Invoice Analysis and the Numbers — Going After Demand (Part 2)

In Part 1 of this post, I shared a number of observations and tactics courtesy of Eric Strovink on how to target unnecessary demand to reduce overall procurement spend. Of course in an ideal green and cost-savings focused world, we'd all buy less in the first place, but as it turns out, even highly savvy procurement teams can end up with broader organizations who buy more -- for less, mind you -- than is necessary. And to add spend insult to savings injury, it can often be the more sophisticated organizations that have negotiated better agreements, have better access to technology and generally higher performing procurement functions (based on potentially misleading KPIs and benchmarks) who are most likely to fall victim to unnecessary demand. But what can be done to stop it?

One of the keys that Eric and I both agree on is to ensure adequate support and stewardship internally -- consultants, unless they are organizational psychologists, aren't the ones to drive changes in demand patterns (though they may be the ones to identify it and recommend changes). Reducing demand must come from the top. We all laugh at the quintessential cheapskate policies of not providing or rationing pens, rubber bands or paperclips to employees, but it's precisely this type of high level policy oversight that can change employee orientation from "I'm buying this and getting a good deal for the company" to "Do I really need this is or is there a less expensive alternative or approach -- or can I make do with what I have?"

There is a place for consultants in this, but it is best to relegate them to identifying opportunities as part of broader spend analysis and cost reduction identification efforts. However, when it comes to actual demand reduction, look inside rather than out to make things happen. Here, while CFOs are good at instilling fear in employees and guiding such behavior, it's actually best when it comes from as high in the company as possible (ideally the CEO) on a "lead by example basis" -- e.g., having your wife fly the private jet to Europe to stay in the Ritz and stick shareholders (oops, taxpayers) with the bill is not a good "lead by example" way to change demand from first class to coach.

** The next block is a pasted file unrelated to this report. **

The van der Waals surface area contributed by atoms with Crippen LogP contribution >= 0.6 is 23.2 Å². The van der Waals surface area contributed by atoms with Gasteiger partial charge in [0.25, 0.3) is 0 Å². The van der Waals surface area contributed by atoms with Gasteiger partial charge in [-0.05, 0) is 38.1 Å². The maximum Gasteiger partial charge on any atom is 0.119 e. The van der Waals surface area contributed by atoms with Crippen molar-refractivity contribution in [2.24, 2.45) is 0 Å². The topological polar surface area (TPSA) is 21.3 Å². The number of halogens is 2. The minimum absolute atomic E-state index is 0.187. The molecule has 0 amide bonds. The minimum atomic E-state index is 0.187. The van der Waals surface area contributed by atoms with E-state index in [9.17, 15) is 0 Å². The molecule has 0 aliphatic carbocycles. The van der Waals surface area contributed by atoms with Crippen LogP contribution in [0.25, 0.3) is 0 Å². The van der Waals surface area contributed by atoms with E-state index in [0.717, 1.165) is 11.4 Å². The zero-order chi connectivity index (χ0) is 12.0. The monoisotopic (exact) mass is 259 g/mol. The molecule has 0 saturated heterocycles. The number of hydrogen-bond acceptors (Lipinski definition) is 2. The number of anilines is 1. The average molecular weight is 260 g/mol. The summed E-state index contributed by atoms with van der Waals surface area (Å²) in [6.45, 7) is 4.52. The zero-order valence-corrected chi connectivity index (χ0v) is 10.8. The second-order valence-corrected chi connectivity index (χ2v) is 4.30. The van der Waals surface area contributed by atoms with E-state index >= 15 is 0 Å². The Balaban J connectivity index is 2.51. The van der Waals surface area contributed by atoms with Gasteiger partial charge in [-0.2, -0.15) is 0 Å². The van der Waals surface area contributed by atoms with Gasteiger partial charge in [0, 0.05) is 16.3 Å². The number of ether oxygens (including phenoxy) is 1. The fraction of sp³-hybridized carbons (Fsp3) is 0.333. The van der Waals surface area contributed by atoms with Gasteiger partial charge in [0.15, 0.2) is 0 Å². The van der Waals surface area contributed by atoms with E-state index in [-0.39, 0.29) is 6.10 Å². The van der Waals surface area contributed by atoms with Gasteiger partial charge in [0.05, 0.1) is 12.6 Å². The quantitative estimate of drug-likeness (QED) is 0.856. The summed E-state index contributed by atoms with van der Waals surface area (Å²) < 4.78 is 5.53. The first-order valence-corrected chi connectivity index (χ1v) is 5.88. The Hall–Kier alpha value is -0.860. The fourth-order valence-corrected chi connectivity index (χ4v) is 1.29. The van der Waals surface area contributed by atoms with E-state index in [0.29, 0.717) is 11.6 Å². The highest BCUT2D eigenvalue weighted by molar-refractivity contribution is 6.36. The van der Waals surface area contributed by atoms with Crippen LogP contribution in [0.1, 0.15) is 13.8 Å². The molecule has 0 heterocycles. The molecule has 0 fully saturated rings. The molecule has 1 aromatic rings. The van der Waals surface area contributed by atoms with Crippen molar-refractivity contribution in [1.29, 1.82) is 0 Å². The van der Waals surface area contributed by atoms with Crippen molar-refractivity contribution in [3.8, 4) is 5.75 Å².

In all seriousness, here are five parting tips I'll leave you with when it comes to changing demand (I'll save how best to explore the Spanish countryside vs. a more modest US destination to another day):

  1. Put data first: let your invoice and related spending data tell you where your opportunities are (and make sure your system -- or the systems your consulting partners use -- is capable of this)

  2. Don't assume that because you've driven people to buy "on-contract" that your shareholders are getting the best deal -- not buying at all is better than buying at the best contracted price

  3. Apply both (AKA, Rearden-style within a user interface) and actual guilt by having executives make examples of unnecessary spending or reducing their own unnecessary demand

  4. Don't measure purchasing performance on PPV -- take a more granular approach to incent changes based on actual budget impact

  5. Ensure that any third party you work with on an outsourced basis (e.g., a managed services provider, print broker/intermediary, etc.) is incented to reduce demand rather than increase it, which can be easier said than done because partners such as these are often times paid on volume or by the supplier

Jason Busch

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